Here’s the coup
It’s all about building blocks really – isn’t it. You build something like a w/c outhouse or a a shed and it’s architecture – no? Well I think architecture is more subjective and describes a lot more than the process of construction.

When a shelter is needed then a roof to protect from rain and walls to keep out the wind and cold are sufficient. The next consideration is whether the construction is temporary or is required to remain in use for the foreseeable future. This determines the materials and the construction method.

Vanity and proudness may employ the decorative arts if the w/c being built has to look superior to the neighbour’s facilities but when construction is on the scale of the building of cities then the prime consideration is not to outdo your neighbouring cities but to leave a legacy that states, “look what we did in our time.”

When we look at ancient Greek, Egyptian or Roman architecture we see structures built to a scale that is meant to impress and awe. These buildings were adorned to show the importance that they held to the peoples of that age. The grander and more elaborate won the day.

Today there is no call to design an impressive high-vaulted Town Hall because we know how to construct the widest spans such as in airport designs, and the highest buildings such that we call them ‘sky scrapers.’

The cityscape of our time is about which city can build the tallest and cram the most into the smallest footprint.

Sometimes it is a shame to see buildings rising above the architectural achievements of the past simply for the commercial aspect of making a profit from renting that floor space. And sometimes it is reassuring to give a treasured building a listed status and protect it from contemporary development.

Whatever your view about architecture, there is a lot to consider and discuss, that is the point about architecture. It’s like art, you cannot define it with a sentence, it is a wider debate than that.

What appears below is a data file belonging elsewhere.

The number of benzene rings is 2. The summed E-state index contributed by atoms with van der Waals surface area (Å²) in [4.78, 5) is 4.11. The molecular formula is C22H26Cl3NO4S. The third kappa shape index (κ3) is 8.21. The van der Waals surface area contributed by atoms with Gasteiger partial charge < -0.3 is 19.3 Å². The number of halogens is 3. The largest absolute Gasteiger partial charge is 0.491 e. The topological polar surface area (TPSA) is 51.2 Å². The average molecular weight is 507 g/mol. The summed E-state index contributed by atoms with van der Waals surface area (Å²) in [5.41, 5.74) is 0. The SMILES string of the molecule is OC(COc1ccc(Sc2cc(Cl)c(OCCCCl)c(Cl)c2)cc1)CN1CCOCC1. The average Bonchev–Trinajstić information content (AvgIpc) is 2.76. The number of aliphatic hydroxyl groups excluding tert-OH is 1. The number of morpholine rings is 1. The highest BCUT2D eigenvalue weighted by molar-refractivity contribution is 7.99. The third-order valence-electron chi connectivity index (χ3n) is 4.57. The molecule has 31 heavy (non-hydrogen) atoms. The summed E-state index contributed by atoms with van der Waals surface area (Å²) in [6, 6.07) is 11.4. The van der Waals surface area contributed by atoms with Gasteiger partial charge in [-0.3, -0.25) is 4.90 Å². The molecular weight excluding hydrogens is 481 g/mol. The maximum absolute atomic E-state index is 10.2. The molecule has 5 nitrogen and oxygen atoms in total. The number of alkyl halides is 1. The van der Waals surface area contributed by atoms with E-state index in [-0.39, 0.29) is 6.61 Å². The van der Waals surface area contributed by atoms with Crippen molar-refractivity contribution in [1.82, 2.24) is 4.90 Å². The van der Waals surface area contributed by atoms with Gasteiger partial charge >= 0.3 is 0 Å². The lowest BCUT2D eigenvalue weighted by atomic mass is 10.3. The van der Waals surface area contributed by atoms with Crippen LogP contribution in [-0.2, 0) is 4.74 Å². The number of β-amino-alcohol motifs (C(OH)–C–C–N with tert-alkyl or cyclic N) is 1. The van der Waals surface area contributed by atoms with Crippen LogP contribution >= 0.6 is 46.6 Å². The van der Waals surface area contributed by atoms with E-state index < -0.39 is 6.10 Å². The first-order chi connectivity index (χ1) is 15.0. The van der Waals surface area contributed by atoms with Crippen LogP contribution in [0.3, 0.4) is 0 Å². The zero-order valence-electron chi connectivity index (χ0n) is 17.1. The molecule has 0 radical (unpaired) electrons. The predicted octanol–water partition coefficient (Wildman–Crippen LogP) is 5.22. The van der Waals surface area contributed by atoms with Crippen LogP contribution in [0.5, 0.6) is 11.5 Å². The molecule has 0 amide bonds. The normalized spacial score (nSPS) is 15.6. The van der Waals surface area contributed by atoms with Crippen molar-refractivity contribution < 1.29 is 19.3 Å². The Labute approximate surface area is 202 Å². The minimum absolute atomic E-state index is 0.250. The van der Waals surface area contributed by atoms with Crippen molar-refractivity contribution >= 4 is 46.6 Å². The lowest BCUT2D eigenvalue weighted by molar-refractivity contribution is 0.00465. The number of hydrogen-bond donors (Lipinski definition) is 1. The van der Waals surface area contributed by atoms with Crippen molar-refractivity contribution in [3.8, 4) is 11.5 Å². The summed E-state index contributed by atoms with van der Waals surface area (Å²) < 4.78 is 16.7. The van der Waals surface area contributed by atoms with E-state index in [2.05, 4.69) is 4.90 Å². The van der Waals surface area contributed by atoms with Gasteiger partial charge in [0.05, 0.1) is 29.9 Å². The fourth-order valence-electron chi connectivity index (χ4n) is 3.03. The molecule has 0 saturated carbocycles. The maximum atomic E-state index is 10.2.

Overall though, it is part of the human evolution story of technological progress. Looking at the way people constructed their buildings tells so much about that people. How they lived, what spaces they required to govern and enjoy their lives.

People 300 years in the future could look back at us and get a pretty good idea of who we were. Yes it’s flawed to look at one aspect, rather like the record of unearthed ancient Neanderthal bones doesn’t give us a full picture, because bones can reveal limited information like the diet and diseases.

Architecture reveals the level of technology, the tastes and fads of that time, the thinking and common aims of a people, their understanding of how to live with nature. Many of our contemporary designs are a wonder and complement nature in ingenious ways, technology has allowed a freedom to express our life at this time effortlessly through our architecture.

Today we are experiencing the Art Nouveau/Art Deco renaissance of the 21st Century. Art Deco’s main influence was to facilitate freedom of design and likewise today, the architectural movement is very much about the freedom to design simple and elegant, fucntional yet contemporary, stylish and yet integrated perfectly with the surroundings.
London Met – Post Graduate Building – 2002
The Graduate Centre is a building erected by the London Metropolitan University in Holloway Road, in the London Borough of Islington. The London Met and the University of London share a common home in Holloway Road and there has been a lot of architectural development in the area.

This metallic structure was designed by the world-renowned architect Daniel Libeskind and includes a Theatre, community area for students to gather and the home of London Met’s faculty of art, architecture and design.

The design was recently granted status as one of the top-ten most spectacular university buildings in the world.

When I first saw the new building unveiled for the first time, after construction was over, I thought it looked too futuristic, very strange indeed, almost overkill that someone had designed this carbuncle in the landscape.

True Holloway Road is nothing to write home about, it hasn’t been for many decades, but this building was ill conceived and ill juxtaposed with the existing style. Juxtaposition is usually done with the intention of highlighting something specific particularly when the contrasting elements are so far apart.

In this example, what I regard as the biggest eye-sore in Holloway Road, others regard as one of the best buildings of all time – I remain mystified and at the same time mortified by it’s presence.